The assets of money launderers should be confiscated. (Public)


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LEVEL OF CONFIDENCE

% RESPONDENTS WHO GRADE THE EFFECTIVENESS OF THE AML/ CFT LEGISLATIONS IN MAURITIUS

ALL

45.1%

33.9%

PUB

31.0%

48.8%

NRI

50.9%

35.4%

RI

53.4%

17.6%

0.0%

25.0%

50.0% EFFECTIVE INEFFECTIVE

75.0%

100.0%

Figure 15 - % respondents who grade the effectiveness of AML/CFT legislations

6.3.2 Respondents were then asked to select from a list, actions that they think would reduce the risk of money laundering and the financing of terrorism activities for the financial sector to be effective.

% RESPONDENTS BY GROUP ON ACTIONS TO REDUCE RISK OF ML & FT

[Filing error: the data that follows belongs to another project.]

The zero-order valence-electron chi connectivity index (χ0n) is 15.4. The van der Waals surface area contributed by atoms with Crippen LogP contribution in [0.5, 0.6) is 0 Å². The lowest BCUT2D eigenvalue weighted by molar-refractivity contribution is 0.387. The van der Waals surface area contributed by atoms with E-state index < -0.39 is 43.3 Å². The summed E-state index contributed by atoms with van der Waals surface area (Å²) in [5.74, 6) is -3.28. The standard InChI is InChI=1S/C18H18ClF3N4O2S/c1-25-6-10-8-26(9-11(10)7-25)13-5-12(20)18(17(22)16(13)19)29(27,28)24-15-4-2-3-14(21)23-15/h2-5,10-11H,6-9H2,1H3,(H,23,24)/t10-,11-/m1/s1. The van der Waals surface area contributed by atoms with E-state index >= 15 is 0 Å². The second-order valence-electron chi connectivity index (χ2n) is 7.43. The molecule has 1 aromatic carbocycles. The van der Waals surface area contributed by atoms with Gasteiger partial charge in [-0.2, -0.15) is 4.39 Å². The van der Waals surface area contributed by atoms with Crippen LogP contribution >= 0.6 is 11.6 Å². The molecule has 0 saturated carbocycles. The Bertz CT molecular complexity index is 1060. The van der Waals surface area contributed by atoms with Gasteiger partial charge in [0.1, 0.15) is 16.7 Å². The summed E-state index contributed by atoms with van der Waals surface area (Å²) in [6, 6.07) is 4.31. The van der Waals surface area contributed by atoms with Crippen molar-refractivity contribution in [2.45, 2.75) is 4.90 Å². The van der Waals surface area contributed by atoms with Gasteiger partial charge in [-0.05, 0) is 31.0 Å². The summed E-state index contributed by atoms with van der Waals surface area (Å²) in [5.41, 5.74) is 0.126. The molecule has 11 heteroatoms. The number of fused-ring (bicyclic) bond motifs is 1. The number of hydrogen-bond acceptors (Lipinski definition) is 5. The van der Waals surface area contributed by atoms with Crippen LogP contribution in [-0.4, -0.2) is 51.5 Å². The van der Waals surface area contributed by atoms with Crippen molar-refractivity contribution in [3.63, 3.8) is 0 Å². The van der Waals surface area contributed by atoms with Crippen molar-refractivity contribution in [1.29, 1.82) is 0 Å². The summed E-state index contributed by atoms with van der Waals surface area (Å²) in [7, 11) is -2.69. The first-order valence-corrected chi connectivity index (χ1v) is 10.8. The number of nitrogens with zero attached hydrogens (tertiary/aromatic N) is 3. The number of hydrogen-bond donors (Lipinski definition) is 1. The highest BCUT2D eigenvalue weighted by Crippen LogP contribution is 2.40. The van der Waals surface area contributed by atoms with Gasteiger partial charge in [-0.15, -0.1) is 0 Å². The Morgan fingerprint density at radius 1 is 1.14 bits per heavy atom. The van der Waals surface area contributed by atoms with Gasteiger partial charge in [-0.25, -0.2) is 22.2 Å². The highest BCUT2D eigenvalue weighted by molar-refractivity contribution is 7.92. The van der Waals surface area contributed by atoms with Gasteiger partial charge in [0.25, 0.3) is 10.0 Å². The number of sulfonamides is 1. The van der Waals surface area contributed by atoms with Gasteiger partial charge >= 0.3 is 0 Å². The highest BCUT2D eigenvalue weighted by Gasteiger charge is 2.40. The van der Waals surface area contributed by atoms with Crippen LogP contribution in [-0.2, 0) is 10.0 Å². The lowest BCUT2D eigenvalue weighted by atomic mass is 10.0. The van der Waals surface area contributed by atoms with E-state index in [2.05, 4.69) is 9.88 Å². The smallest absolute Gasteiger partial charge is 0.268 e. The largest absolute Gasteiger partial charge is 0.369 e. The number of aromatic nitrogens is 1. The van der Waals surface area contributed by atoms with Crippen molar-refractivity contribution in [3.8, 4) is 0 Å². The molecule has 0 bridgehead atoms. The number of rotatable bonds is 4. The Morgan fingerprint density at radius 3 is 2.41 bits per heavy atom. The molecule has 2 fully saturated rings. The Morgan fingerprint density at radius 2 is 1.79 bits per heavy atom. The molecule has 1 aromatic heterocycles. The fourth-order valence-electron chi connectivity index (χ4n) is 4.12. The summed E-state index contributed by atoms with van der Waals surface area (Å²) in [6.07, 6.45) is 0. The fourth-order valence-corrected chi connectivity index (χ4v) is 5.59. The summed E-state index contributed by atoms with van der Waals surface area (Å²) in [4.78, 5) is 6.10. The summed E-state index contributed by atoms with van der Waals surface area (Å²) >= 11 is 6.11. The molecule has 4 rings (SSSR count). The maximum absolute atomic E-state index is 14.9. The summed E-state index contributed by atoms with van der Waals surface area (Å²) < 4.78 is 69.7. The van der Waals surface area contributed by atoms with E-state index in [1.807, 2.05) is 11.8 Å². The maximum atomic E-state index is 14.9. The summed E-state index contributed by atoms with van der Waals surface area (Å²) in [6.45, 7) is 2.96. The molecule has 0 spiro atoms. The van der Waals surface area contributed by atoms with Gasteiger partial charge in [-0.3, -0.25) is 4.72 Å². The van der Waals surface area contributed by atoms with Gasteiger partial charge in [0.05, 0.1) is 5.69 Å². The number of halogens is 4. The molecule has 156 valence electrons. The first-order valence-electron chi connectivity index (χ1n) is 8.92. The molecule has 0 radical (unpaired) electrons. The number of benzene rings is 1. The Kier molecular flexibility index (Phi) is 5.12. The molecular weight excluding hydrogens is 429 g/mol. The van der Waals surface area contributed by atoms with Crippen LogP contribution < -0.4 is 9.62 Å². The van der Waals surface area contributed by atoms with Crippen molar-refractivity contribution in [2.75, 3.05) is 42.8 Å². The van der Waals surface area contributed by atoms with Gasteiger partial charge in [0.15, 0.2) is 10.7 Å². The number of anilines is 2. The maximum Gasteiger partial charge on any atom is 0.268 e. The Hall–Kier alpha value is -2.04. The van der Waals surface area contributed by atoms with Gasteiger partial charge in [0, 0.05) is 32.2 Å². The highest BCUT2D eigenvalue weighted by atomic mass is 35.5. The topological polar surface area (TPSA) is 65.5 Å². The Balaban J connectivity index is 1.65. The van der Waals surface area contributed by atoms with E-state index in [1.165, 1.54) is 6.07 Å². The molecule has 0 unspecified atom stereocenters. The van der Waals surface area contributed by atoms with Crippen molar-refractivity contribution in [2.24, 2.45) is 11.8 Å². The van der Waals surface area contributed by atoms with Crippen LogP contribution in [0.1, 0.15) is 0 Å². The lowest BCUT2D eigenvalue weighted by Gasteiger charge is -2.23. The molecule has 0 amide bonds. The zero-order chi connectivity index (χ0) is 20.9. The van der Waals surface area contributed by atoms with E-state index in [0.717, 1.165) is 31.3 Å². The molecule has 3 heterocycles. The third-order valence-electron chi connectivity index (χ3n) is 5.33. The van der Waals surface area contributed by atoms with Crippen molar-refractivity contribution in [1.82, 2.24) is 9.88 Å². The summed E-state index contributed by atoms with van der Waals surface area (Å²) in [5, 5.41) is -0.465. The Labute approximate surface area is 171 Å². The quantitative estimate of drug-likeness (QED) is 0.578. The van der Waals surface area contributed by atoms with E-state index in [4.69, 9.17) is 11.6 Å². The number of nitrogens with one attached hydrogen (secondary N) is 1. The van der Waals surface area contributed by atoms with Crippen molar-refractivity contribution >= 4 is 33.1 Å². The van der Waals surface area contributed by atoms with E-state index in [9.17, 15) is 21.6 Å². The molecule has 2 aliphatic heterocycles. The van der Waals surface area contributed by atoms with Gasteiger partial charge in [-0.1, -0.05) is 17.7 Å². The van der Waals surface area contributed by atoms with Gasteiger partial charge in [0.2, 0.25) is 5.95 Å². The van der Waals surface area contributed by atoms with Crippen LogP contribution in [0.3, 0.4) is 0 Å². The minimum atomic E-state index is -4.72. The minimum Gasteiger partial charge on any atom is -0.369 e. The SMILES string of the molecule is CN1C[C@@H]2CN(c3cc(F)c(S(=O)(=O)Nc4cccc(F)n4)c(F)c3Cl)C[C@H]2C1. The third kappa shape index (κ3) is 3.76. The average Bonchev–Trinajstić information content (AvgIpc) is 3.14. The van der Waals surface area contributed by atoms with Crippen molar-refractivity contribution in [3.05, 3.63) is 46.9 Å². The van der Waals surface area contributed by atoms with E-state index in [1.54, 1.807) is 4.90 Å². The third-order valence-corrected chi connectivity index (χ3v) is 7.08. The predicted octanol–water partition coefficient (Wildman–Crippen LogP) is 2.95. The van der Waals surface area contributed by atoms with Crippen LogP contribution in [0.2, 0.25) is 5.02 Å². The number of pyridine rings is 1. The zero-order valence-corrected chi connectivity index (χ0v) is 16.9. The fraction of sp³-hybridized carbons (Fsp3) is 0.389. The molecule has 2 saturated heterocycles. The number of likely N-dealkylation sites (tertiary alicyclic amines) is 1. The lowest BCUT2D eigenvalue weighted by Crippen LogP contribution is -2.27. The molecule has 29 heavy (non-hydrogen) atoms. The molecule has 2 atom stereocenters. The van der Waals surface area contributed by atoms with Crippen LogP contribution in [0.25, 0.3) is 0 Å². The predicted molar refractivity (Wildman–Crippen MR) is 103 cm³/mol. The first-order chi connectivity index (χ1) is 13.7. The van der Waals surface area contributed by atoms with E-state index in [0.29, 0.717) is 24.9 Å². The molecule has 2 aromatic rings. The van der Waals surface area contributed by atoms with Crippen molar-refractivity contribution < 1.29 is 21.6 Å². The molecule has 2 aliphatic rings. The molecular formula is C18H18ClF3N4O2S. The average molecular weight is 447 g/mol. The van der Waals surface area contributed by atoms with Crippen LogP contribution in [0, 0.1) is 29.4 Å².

81.1%

78.5%

76.7%

Adoption of international best practices 89.2% Increasing awareness about AML/CFT

92.5%

88.2%

64.4%

89.9%

86.2%

Reinforcing enforcement of regulations Strengthening existing regulations

47.0%
0.0% 25.0%

86.1%
50.0%

83.0%

75.0%

100.0%

RI

NRI

PUB

Figure 15.1 % respondents by group on actions to reduce risk of ML & FT

Too many publicity by institutions but no results. (Public)

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Appendix I: QUESTIONS SET IN THE QUESTIONNAIRE